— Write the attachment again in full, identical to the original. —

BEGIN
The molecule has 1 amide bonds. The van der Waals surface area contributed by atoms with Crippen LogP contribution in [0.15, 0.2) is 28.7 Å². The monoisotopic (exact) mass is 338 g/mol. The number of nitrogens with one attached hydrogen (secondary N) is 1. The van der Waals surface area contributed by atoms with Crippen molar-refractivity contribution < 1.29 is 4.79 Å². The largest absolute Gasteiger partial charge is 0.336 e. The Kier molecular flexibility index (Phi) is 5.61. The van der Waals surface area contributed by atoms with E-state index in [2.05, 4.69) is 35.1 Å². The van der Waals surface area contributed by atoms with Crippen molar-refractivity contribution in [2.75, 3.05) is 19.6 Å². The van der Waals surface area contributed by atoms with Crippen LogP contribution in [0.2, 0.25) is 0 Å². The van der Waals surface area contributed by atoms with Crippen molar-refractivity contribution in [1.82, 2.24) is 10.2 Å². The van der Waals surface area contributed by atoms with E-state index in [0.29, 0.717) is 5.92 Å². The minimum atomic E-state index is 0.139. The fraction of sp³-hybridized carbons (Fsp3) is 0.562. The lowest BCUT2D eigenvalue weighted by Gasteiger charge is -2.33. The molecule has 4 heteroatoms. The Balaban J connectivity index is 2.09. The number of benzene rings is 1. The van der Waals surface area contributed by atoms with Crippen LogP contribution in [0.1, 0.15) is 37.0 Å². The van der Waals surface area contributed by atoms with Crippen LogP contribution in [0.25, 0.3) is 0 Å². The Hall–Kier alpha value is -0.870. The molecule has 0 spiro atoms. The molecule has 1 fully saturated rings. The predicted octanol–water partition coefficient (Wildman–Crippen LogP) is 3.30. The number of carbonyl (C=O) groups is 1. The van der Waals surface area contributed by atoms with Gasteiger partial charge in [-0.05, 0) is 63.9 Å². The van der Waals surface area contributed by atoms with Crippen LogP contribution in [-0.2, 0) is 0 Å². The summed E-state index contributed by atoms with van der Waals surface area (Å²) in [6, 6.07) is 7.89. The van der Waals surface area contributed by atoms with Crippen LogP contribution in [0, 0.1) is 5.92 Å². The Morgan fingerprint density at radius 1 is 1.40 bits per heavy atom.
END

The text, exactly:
The molecule has 1 amide bonds. The van der Waals surface area contributed by atoms with Crippen LogP contribution in [0.15, 0.2) is 28.7 Å². The monoisotopic (exact) mass is 338 g/mol. The number of nitrogens with one attached hydrogen (secondary N) is 1. The van der Waals surface area contributed by atoms with Crippen molar-refractivity contribution < 1.29 is 4.79 Å². The largest absolute Gasteiger partial charge is 0.336 e. The Kier molecular flexibility index (Phi) is 5.61. The van der Waals surface area contributed by atoms with E-state index in [2.05, 4.69) is 35.1 Å². The van der Waals surface area contributed by atoms with Crippen molar-refractivity contribution in [2.75, 3.05) is 19.6 Å². The van der Waals surface area contributed by atoms with Crippen LogP contribution in [0.2, 0.25) is 0 Å². The van der Waals surface area contributed by atoms with Crippen molar-refractivity contribution in [1.82, 2.24) is 10.2 Å². The van der Waals surface area contributed by atoms with E-state index in [0.29, 0.717) is 5.92 Å². The minimum atomic E-state index is 0.139. The fraction of sp³-hybridized carbons (Fsp3) is 0.562. The lowest BCUT2D eigenvalue weighted by Gasteiger charge is -2.33. The molecule has 4 heteroatoms. The Balaban J connectivity index is 2.09. The number of benzene rings is 1. The van der Waals surface area contributed by atoms with Crippen LogP contribution in [0.1, 0.15) is 37.0 Å². The van der Waals surface area contributed by atoms with Crippen LogP contribution in [0.25, 0.3) is 0 Å². The Hall–Kier alpha value is -0.870. The molecule has 0 spiro atoms. The molecule has 1 fully saturated rings. The predicted octanol–water partition coefficient (Wildman–Crippen LogP) is 3.30. The number of carbonyl (C=O) groups is 1. The van der Waals surface area contributed by atoms with Gasteiger partial charge in [-0.05, 0) is 63.9 Å². The van der Waals surface area contributed by atoms with Crippen LogP contribution in [-0.2, 0) is 0 Å². The summed E-state index contributed by atoms with van der Waals surface area (Å²) in [6, 6.07) is 7.89. The van der Waals surface area contributed by atoms with Crippen LogP contribution in [0, 0.1) is 5.92 Å². The Morgan fingerprint density at radius 1 is 1.40 bits per heavy atom.